Tsitsipas shocks six-time champion Federer to reach final

Tsitsipas celebrates after winning his semifinal match against Switzerland's Roger Federer. (Reuters)
Updated 17 November 2019

Tsitsipas shocks six-time champion Federer to reach final

LONDON: Stefanos Tsitsipas shocked six-time champion Roger Federer 6-3, 6-4 to reach the final of the ATP Finals in his tournament debut on Saturday.

The Greek sixth seed, 17 years younger than his 38-year-old opponent, beat the Swiss at the Australian Open but had fallen to him twice since then.

Federer was unrecognizable from the player who dominated Novak Djokovic in his final round-robin match, struggling on serve and hitting a total of 26 unforced errors compared with just five against the Serbian.

But Tsitsipas belied his years with a performance full of confidence and grit, saving 11 out of 12 break points during the match.

Coming into the match, the 21-year-old Greek led the tournament in service games won, with 35 out of 37.

HIGHLIGHT

Roger Federer was unrecognizable from the player who dominated Novak Djokovic in his final round-robin match, struggling on serve and hitting a total of 26 unforced errors compared with just five against the Serbian.

But Stefanos Tsitsipas belied his years with a performance full of confidence and grit, saving 11 out of 12 break points during the match.

Tsitsipas conceded a break point in his first game as cries of “Let’s go Roger, let’s go” rang around the O2 Arena but he survived the scare and broke Federer in the next game.

Thereafter it was a case of what might have been for Federer, who dropped just six points on his serve in the first set and saw a whopping six break points come and go.

Tsitsipas was forced to dig deep to see out the set, needing seven set points before he finally closed it out 6-3.

Federer was in deep trouble when Tsitsipas broke him to love in the third game of the second set but he finally made a break point count — his 10th, to level at 2-2.

Tsitsipas, dominating rallies from the back of the court, broke back straight away with a forehand cross-court winner for a 3-2 lead.

At 5-4 down Federer knew he had to break Tsitsipas for only the second time in the match.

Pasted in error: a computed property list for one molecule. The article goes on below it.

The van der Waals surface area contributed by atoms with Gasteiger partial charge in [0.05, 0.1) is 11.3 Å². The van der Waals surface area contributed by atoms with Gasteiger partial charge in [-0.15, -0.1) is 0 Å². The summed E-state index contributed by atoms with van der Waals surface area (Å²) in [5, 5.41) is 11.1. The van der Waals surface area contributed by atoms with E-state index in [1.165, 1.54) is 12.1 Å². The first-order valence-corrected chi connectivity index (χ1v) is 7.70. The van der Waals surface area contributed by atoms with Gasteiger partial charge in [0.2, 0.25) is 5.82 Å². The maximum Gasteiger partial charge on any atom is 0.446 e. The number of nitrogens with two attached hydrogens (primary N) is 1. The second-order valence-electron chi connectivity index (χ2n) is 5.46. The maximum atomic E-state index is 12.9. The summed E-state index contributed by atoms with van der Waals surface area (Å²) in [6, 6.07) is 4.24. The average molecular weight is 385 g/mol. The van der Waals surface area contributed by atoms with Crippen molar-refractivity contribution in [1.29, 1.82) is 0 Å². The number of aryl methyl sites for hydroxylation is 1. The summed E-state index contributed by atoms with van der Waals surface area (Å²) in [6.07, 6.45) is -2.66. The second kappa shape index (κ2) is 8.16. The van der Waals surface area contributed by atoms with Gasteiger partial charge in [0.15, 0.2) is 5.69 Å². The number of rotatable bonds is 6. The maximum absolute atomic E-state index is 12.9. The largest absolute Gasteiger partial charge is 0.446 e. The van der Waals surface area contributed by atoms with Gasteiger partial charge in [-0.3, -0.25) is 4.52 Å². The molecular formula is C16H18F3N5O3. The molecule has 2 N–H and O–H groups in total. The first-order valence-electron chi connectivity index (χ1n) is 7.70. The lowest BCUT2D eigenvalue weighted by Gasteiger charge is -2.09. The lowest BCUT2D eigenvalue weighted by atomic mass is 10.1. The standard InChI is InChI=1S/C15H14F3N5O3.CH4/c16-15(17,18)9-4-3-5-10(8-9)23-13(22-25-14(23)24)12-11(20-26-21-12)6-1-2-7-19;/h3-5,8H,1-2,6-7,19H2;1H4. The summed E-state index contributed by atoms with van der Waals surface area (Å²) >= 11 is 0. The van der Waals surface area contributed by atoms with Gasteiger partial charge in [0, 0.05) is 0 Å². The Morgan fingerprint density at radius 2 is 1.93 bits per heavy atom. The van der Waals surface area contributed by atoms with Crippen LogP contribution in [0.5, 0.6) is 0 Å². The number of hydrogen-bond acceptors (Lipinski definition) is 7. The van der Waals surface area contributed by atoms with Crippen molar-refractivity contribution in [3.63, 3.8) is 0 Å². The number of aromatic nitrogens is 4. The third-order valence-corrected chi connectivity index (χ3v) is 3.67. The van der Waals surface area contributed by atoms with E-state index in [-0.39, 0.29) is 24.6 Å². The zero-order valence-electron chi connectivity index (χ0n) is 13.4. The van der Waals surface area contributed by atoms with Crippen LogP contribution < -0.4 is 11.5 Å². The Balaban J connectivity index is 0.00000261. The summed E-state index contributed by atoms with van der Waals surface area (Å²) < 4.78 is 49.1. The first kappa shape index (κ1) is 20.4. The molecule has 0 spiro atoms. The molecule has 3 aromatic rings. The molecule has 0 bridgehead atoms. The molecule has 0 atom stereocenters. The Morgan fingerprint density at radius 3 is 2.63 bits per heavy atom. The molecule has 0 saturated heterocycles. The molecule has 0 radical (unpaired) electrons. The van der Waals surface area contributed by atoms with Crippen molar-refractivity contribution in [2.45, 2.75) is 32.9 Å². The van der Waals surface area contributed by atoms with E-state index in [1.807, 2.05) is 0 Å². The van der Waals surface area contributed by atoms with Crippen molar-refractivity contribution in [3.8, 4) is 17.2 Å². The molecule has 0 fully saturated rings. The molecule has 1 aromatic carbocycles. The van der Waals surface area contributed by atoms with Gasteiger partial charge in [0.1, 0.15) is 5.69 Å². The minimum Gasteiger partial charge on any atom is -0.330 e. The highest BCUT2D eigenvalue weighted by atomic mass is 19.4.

The Greek slipped to 15-40 down but Federer again could not take advantage, spraying a forehand out to give his opponent a match point and he won with an ace.

Austrian fifth seed Dominic Thiem plays defending champion Alexander Zverev of Germany in the second semifinal later on Saturday.


Australian Open: Alexander Zverev sweeps past Stan Wawrinka to make first Grand Slam semis

Updated 29 January 2020

Australian Open: Alexander Zverev sweeps past Stan Wawrinka to make first Grand Slam semis

  • The seventh seed was thumped in the first set but recovered to grind down the 2014 champion
  • Zverev fired 13 aces against just one double fault, with a first-serve percentage of 80 percent

MELBOURNE: German young gun Alexander Zverev stormed into his first Grand Slam semifinal on Wednesday, rallying from a set down to shatter the dreams of veteran Stan Wawrinka at the Australian Open.
The seventh seed was thumped in the first set but recovered to grind down the 2014 champion 1-6, 6-3, 6-4, 6-2 in hot sun on Rod Laver Arena.
He will face either world number one Rafael Nadal or Austrian fifth seed Dominic Thiem in the last four, with a final beckoning against Novak Djokovic or Roger Federer.
“It feels awesome,” said Zverev who has been donating $10,000 for each win at Melbourne Park to Australian bushfire relief, and will even hand over the A$4.12 million ($2.78 million) winner’s cheque if he clinches the title.
“I’ve done well at other tournaments and in other matches but could never break that barrier in Grand Slams. You can’t imagine what this means to me.
“I hope it will be the first of many.”
Big things have been tipped for Zverev since he burst into the top 10 in 2017, but until now the 22-year-old has not fully delivered, slipping down the rankings last year to seven from four at the start of the season.
But after a poor build-up to the year’s opening Major at the ATP Cup, where he lost all three matches, he worked hard on the practice court and has been in fine touch to finally make a Grand Slam last four at his 19th attempt.
His serve, a key focus of his extended practices, was a weapon once again against 34-year-old three-time Grand Slam champion Wawrinka.
He fired 13 aces against just one double fault, with a first-serve percentage of 80 percent.
It was Wawrinka who came out of the blocks firing, putting immediate pressure on the Zverev serve, getting his returns back to break straight away when the German netted a half-volley.
Zverev won just four points in the opening three games as he struggled to get the measure of Wawrinka, and he was broken again when he shanked a forehand high into the crowd.
The German finally held to get himself on the scoreboard but the Swiss was moving and serving well, unleashing some crunching groundstrokes to take the set in just 24 minutes.
Zverev needed to hold his opening serve in the second set to halt the Wawrinka juggernaut and he rose to the occasion, with his court coverage and groundstrokes raising a level.
It went with serve until game eight when Wawrinka drilled a forehand into the net and Zverev screamed ‘C’mon’ after his first break of the match, serving out for the set.
A resurgent Zverev rammed home his advantage with an early break in the third set before the wily Swiss hit back. But a poorly executed drop shot again handed the 22-year-old another break and he raced to a two sets to one lead.
Wawrinka, who beat Rafael Nadal in the 2014 Melbourne final, was out of fight and Zverev had him dancing to his tune as he raced to victory, ending the popular Swiss star’s bid for a first Slam semi since Roland Garros in 2017.